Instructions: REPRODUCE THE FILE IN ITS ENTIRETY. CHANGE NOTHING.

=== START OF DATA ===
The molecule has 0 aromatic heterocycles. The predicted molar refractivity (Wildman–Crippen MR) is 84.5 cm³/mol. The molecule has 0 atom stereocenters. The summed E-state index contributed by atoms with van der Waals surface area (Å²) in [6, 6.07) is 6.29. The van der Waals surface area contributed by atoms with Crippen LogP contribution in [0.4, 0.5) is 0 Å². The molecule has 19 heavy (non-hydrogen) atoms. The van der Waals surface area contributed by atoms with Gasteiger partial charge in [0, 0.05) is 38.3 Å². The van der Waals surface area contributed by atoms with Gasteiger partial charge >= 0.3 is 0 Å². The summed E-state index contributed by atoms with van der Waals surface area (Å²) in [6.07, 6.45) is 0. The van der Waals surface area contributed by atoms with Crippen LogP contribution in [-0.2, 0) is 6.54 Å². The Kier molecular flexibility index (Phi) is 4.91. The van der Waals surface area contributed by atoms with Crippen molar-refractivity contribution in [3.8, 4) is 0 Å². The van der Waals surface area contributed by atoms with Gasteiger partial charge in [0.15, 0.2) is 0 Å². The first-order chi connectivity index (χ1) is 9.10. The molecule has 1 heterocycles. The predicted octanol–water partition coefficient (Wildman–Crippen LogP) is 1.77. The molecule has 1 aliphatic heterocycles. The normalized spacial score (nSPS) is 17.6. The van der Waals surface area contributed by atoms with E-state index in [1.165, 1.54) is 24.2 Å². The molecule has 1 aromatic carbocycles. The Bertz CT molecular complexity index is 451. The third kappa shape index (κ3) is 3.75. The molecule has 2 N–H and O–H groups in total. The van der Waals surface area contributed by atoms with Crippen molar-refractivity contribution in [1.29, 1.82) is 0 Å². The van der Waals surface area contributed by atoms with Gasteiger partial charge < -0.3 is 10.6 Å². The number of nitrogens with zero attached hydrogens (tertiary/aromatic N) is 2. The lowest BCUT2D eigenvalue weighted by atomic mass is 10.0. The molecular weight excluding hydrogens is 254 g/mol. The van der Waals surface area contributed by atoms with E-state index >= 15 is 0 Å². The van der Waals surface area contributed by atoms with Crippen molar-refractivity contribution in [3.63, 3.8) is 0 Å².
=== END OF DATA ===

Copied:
The molecule has 0 aromatic heterocycles. The predicted molar refractivity (Wildman–Crippen MR) is 84.5 cm³/mol. The molecule has 0 atom stereocenters. The summed E-state index contributed by atoms with van der Waals surface area (Å²) in [6, 6.07) is 6.29. The van der Waals surface area contributed by atoms with Crippen LogP contribution in [0.4, 0.5) is 0 Å². The molecule has 19 heavy (non-hydrogen) atoms. The van der Waals surface area contributed by atoms with Gasteiger partial charge in [0, 0.05) is 38.3 Å². The van der Waals surface area contributed by atoms with Gasteiger partial charge >= 0.3 is 0 Å². The summed E-state index contributed by atoms with van der Waals surface area (Å²) in [6.07, 6.45) is 0. The van der Waals surface area contributed by atoms with Crippen LogP contribution in [-0.2, 0) is 6.54 Å². The Kier molecular flexibility index (Phi) is 4.91. The van der Waals surface area contributed by atoms with Crippen molar-refractivity contribution in [3.8, 4) is 0 Å². The van der Waals surface area contributed by atoms with Gasteiger partial charge in [0.15, 0.2) is 0 Å². The first-order chi connectivity index (χ1) is 9.10. The molecule has 1 heterocycles. The predicted octanol–water partition coefficient (Wildman–Crippen LogP) is 1.77. The molecule has 1 aliphatic heterocycles. The normalized spacial score (nSPS) is 17.6. The van der Waals surface area contributed by atoms with E-state index in [1.165, 1.54) is 24.2 Å². The molecule has 1 aromatic carbocycles. The Bertz CT molecular complexity index is 451. The third kappa shape index (κ3) is 3.75. The molecule has 2 N–H and O–H groups in total. The van der Waals surface area contributed by atoms with Crippen molar-refractivity contribution in [1.29, 1.82) is 0 Å². The van der Waals surface area contributed by atoms with Gasteiger partial charge < -0.3 is 10.6 Å². The number of nitrogens with zero attached hydrogens (tertiary/aromatic N) is 2. The lowest BCUT2D eigenvalue weighted by atomic mass is 10.0. The molecular weight excluding hydrogens is 254 g/mol. The van der Waals surface area contributed by atoms with E-state index >= 15 is 0 Å². The van der Waals surface area contributed by atoms with Crippen molar-refractivity contribution in [3.63, 3.8) is 0 Å².